This is because most universities end term on December 13th, so the Lib Dems feel that an election the day before would reduce the student vote. The Lib Dems prefer an election on December 9th.
In addition, both the Lib Dems and SNP want assurances that, if they support Mr. Johnson’s call for a general election, he won’t try to pass his Brexit deal in the meantime.
Yesterday, the Leader of The House of Commons, Jacob Rees-Mogg, offered these assurances to MPs. Yet both the smaller opposition parties want a “cast-iron guarantee” that the PM won’t break his promise here.
Meanwhile, whether Labour will support today’s call for a general election is unclear. According to Mikael Olai Milhøj, an analyst at Danske Bank, "Labour MPs are divided on whether to support an election, as some fear to lose their seats and that PM Johnson may win a landslide victory.”
So we’ll see if Mr. Corbyn’s party decides to go to the ballot boxes, when the vote is called today.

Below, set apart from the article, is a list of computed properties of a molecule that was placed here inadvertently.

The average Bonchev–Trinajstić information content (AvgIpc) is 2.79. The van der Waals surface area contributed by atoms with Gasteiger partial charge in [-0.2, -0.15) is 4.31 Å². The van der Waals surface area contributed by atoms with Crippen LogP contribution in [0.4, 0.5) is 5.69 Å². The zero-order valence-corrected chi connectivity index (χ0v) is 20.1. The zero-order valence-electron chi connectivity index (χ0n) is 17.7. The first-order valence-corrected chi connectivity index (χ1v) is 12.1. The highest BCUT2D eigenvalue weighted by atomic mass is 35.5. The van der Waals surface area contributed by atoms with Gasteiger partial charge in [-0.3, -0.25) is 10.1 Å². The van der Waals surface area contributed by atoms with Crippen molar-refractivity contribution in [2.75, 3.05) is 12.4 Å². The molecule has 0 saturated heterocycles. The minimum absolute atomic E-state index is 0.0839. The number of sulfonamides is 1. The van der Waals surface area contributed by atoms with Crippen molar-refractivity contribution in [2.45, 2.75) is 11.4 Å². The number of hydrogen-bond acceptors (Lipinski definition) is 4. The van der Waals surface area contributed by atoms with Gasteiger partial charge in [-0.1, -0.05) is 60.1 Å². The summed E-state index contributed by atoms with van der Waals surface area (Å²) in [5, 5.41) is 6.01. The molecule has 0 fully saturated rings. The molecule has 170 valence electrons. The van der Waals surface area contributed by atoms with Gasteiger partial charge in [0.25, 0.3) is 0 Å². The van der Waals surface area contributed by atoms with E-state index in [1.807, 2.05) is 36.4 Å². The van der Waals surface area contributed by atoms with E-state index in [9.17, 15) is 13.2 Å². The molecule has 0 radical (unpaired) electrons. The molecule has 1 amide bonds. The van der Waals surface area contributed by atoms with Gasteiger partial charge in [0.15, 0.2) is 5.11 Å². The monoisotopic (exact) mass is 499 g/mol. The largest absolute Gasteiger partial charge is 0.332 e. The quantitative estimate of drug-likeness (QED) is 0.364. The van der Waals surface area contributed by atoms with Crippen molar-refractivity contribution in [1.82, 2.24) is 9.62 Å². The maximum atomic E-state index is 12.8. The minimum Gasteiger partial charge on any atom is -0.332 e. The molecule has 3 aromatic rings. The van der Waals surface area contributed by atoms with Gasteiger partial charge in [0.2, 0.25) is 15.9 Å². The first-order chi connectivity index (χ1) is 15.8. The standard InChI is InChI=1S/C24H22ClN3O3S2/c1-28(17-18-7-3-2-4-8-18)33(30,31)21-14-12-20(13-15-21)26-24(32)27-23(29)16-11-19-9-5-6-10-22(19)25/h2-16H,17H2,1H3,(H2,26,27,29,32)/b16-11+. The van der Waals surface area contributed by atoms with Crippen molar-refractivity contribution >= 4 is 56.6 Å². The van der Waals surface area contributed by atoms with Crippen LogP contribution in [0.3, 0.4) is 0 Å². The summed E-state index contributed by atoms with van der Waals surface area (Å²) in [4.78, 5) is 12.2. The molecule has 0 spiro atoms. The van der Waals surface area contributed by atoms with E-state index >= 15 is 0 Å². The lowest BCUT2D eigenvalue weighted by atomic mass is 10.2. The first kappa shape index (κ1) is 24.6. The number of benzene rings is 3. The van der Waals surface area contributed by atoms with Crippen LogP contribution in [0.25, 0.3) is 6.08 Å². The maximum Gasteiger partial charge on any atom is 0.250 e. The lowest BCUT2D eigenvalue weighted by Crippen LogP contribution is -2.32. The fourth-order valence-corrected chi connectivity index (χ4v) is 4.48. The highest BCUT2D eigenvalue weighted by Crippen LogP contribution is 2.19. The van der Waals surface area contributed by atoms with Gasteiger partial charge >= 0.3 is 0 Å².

So to sum up, the PM will try to call a general election today, and it looks increasingly likely that the Lib Dems and SNP will support this.
However, for Mr. Johnson to win these parties’ support, they must first decide on the election date, while the PM must promise not to try and pass his Brexit deal in the meantime. This development could affect the pound on the interbank market.
Pound Euro Exchange May Be Affected, as No Guarantee Boris Will Win Election
However, looking to the coming weeks, if PM Johnson succeeds in calling an election today, there’s no guarantee that he’d win a Parliamentary majority, either on December 9th or 12th.
Moreover, historically, sterling tends to weaken when the UK holds a general election, as it’s a time of considerable uncertainty in the UK’s political and economic outlook, which investors are aware of.
To begin, although PM wants voters to go to the polls so that the Conservatives can win more MPs, there’s no telling whether he’d get his wish.
After all, if the UK holds an election in December, Brexit would remain unfinished. In this case, it’s possible that Nigel Farage’s Brexit Party may gain votes at the Tory Party’s expense. In this case, Mr. Johnson may have to rule in a coalition.